Streaming, and how it's changed my music consumption, is something I've been thinking about recently, as I signed up for the paid version of Spotify and immediately realised I'd probably never buy another CD.  Because more than one thing has changed -- the technology has changed, but so have my own habits.  The days where I'd listen to one album repeatedly are done, as far as I can tell.  Now I'm constantly listening to new things and moving on to more new things.  Partly because of technology, and hearing new things being so easy to do.  Partly also due to technology and the incredible amounts of information giving me ideas about what to listen to.  And also because there is so much new music out there too (which, I think, is also due to technology).  I think there's a negative to this approach in that it reduces the likelihood of me finding a new favourite album, for instance -- I just don't spend enough time with anything.  I also have this distracted feeling a lot of the time, which I think is due to this lack of focus -- or vice versa.  That has less to do with streaming and more to do with the internet and screen-time in general, but still. 

I also wonder what the point of music is for me now?  It provides a nice soundtrack to various tasks, and I also think I use it to preview shows I want to go to.  But it used to be I'd go and see acts live because I liked their music... now I think I go and see acts I like for the experience of going, but I'm not sure how meaningful that is?  Maybe it doesn't really matter.  I went to see Nick Cave despite not being a huge Nick Cave fan but I still really enjoyed it.  Supposedly we're in the age of experiences taking precedent over ownership, but is that true, or are we actually in the age of needing to do things so we can tell others what we did?  And show them via photos and videos?  There's probably a mix of reasons going on, but I don't think there's any denying the role social media, and the internet in general, is playing in changing my, and our, habits when it comes to music.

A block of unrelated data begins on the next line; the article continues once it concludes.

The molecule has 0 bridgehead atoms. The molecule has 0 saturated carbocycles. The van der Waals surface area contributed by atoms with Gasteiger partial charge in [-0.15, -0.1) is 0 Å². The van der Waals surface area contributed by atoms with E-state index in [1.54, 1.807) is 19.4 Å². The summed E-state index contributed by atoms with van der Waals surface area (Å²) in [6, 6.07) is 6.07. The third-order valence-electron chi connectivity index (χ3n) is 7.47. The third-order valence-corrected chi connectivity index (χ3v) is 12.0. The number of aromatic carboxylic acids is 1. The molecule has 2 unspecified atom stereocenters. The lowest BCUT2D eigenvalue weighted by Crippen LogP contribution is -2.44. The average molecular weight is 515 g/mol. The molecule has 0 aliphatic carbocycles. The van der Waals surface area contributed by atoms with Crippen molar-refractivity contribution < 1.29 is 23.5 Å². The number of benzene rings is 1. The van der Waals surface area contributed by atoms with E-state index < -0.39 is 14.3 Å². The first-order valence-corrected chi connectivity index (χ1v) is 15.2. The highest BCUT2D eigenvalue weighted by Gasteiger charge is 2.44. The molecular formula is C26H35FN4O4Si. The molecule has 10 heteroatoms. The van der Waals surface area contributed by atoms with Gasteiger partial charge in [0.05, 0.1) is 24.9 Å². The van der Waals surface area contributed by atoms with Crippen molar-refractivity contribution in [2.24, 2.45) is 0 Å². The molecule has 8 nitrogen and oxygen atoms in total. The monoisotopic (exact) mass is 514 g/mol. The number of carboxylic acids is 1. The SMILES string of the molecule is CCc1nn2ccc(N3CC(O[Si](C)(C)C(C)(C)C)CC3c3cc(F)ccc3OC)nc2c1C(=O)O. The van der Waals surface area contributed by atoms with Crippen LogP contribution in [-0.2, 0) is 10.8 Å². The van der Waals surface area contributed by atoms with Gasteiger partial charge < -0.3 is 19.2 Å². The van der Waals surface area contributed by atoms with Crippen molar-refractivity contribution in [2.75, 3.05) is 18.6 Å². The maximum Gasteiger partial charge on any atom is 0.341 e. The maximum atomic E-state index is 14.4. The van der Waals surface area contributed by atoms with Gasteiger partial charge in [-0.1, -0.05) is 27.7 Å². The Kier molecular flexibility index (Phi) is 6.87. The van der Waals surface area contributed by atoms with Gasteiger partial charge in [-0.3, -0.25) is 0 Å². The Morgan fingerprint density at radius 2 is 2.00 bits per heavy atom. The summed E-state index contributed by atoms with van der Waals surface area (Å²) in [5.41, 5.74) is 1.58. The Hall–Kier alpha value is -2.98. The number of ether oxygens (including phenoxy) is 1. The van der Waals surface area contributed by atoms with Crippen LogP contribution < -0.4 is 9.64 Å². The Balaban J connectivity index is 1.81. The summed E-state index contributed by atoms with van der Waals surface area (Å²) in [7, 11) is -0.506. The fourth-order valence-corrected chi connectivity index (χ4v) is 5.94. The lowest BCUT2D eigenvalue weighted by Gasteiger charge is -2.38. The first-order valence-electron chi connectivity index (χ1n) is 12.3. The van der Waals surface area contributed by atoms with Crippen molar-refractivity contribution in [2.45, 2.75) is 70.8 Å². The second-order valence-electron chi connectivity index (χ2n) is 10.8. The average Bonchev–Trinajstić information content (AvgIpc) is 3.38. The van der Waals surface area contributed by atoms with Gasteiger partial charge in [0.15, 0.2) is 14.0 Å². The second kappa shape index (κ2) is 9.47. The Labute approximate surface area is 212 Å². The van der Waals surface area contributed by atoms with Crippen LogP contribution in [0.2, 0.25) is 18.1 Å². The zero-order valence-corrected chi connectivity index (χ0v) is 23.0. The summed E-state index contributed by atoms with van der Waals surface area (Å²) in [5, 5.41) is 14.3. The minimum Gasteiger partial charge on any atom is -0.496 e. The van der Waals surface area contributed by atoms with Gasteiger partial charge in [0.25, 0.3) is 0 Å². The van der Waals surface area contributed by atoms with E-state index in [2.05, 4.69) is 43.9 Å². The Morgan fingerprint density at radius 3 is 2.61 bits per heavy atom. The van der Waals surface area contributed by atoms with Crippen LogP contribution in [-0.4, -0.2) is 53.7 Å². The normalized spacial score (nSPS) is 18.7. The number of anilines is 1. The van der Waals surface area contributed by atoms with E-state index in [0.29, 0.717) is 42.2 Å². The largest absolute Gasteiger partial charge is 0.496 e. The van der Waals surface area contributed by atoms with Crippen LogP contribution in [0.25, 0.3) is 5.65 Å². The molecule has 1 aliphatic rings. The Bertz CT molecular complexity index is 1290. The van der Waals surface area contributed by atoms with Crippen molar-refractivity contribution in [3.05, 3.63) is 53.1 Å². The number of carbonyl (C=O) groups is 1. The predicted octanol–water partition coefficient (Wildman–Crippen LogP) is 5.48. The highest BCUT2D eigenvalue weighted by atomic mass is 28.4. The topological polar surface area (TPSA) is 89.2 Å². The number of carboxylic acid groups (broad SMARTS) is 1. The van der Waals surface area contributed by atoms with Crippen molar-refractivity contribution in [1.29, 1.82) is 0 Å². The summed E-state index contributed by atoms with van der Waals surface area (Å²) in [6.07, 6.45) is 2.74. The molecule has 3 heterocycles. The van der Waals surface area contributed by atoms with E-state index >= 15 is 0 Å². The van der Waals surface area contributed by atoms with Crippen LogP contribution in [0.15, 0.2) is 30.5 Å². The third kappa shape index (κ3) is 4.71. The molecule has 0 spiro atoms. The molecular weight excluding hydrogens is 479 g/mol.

But on the plus side are discoveries like this track, which I don't think I'd ever have heard were it not for the Pandora algorithm!  So algorithms, they're not all bad ya know.  Actually, I just realised this track is on the Moloko Back to Mine album... so in the old days I have picked that album up used somewhere and heard this ... As for the track, I loved the slowed down tempo, which I think enhances the lyrics.  I love the original track, but this is a great remix.




Tuesday, November 20, 2018

November commute tunes #3: Small lizard chronicles

Aah, lovely lovely songs.  And I think they're all linked??  Most of them anyway, by Little Dragon.  I first heard of them when they featured on a Gorillaz record.  They already seemed like a band I felt I should have heard of back then.  I can't say I've paid them loads of attention since, but they'll pop up on singles I like here and there.